Complete 2 Coursera Courses
I completed a Stanford machine learning course on September 1 and a Princeton algorithms course on October 17 — plus I took almost all of an intro to interactive Python course out of Rice, but it ended while I was out of the country so I missed it.
I didn’t publish this one originally, since I thought it would send a bad message to be like “I CAN HAZ NEW JOB” on the internet while I was still employed, but I did have a goal to get a new job (or leave my current job) by year’s end. I am happy to report that my last day will be January 7, after which I will be effectively funemployed, but nominally working for myself, for some indeterminate period of time. I’m looking forward to it!
However, because I don’t have a replacement income, and because I’m not quitting until 2015, I give myself a…
I gave myself a passing grade in 7 of 13 goals, which isn’t great, but it’s a whole lot better than the 10% or so that was quoted in my original post. Plus, I think we can glean some more info from this.
Notice that, of the weekly goals, I passed 5 of 7? In my original post, I mentioned that one of the worst resolutions you can make is to do something by year’s end, since you just keep putting it off forever and ever until the end of the year sneaks up on you. That’s certainly what happened to me here. Even my Coursera courses didn’t get completed until well after the halfway point, and I didn’t get a new job until the very end of the year (and at that I didn’t like… look for a new one at all). Meanwhile, the weekly goals I gave up on I made a conscious decision to give up on — every day I recorded that I didn’t get to work early or that I didn’t get 8 hours of sleep — I never recorded that I didn’t take dance lessons or that I didn’t do an Olympic triathlon. The key takeaway from this for me is that these goals are stupid and need to be reworked so they can be better tracked.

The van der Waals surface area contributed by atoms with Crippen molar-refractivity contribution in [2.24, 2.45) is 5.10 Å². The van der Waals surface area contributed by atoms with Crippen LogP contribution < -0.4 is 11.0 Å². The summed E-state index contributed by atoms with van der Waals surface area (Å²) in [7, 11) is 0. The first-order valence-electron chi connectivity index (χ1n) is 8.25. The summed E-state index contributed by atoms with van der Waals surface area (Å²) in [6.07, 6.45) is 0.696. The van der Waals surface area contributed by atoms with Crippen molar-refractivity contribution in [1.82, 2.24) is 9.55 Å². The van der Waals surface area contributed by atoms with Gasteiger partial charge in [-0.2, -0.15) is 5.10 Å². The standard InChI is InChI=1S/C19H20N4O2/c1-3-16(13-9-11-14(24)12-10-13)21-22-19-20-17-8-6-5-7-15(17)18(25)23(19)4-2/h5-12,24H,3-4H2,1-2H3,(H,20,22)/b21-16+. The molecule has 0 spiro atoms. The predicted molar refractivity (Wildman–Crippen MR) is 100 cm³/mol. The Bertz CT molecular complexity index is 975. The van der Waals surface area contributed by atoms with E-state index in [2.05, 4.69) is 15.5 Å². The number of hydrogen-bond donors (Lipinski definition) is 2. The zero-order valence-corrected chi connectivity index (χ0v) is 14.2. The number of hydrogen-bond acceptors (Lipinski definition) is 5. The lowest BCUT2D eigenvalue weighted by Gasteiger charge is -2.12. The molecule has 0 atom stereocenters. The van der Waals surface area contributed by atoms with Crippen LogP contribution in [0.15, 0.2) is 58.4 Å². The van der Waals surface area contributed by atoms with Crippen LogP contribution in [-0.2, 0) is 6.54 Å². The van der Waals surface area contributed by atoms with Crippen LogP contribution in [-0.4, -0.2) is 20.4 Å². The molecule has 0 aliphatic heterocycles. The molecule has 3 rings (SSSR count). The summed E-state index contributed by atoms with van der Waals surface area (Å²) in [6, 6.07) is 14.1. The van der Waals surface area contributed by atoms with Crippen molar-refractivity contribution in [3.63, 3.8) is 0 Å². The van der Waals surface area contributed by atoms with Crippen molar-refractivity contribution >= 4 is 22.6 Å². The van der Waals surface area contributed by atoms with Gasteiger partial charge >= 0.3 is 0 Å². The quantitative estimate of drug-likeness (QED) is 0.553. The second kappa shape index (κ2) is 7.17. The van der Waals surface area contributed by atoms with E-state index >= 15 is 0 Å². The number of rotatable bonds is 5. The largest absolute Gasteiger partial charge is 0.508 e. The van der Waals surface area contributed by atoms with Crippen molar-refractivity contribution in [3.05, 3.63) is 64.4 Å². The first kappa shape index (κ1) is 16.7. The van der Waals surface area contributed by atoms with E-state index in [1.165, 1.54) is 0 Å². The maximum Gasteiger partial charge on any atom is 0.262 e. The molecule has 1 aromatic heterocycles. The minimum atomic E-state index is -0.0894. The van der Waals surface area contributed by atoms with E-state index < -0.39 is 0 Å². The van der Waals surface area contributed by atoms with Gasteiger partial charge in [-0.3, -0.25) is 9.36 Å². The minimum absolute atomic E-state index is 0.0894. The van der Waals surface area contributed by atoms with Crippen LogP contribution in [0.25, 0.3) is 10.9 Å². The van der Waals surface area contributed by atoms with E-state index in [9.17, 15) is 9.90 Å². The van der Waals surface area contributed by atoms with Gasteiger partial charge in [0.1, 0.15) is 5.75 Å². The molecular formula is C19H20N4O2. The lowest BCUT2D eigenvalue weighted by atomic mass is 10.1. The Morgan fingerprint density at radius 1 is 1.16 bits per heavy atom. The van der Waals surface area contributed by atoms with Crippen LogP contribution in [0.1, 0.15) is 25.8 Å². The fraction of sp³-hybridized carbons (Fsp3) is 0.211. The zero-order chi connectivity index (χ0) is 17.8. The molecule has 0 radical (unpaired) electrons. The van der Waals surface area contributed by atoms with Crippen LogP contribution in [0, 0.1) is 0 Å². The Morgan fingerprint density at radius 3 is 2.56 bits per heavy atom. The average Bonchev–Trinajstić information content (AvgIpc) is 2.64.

Due to mixed (but well above-average) results, I give myself a passing grade, but due to my poor setup for the yearly goals, it can’t be a high one. I’ll scrape through the year with a …
Next week, I’ll reveal my goals for 2015! Given what I’ve learned in 2014, I’ve come up with a pretty robust set of goals for the coming year that I can hopefully track a bit better than some of the ones I made this year. Get excited…?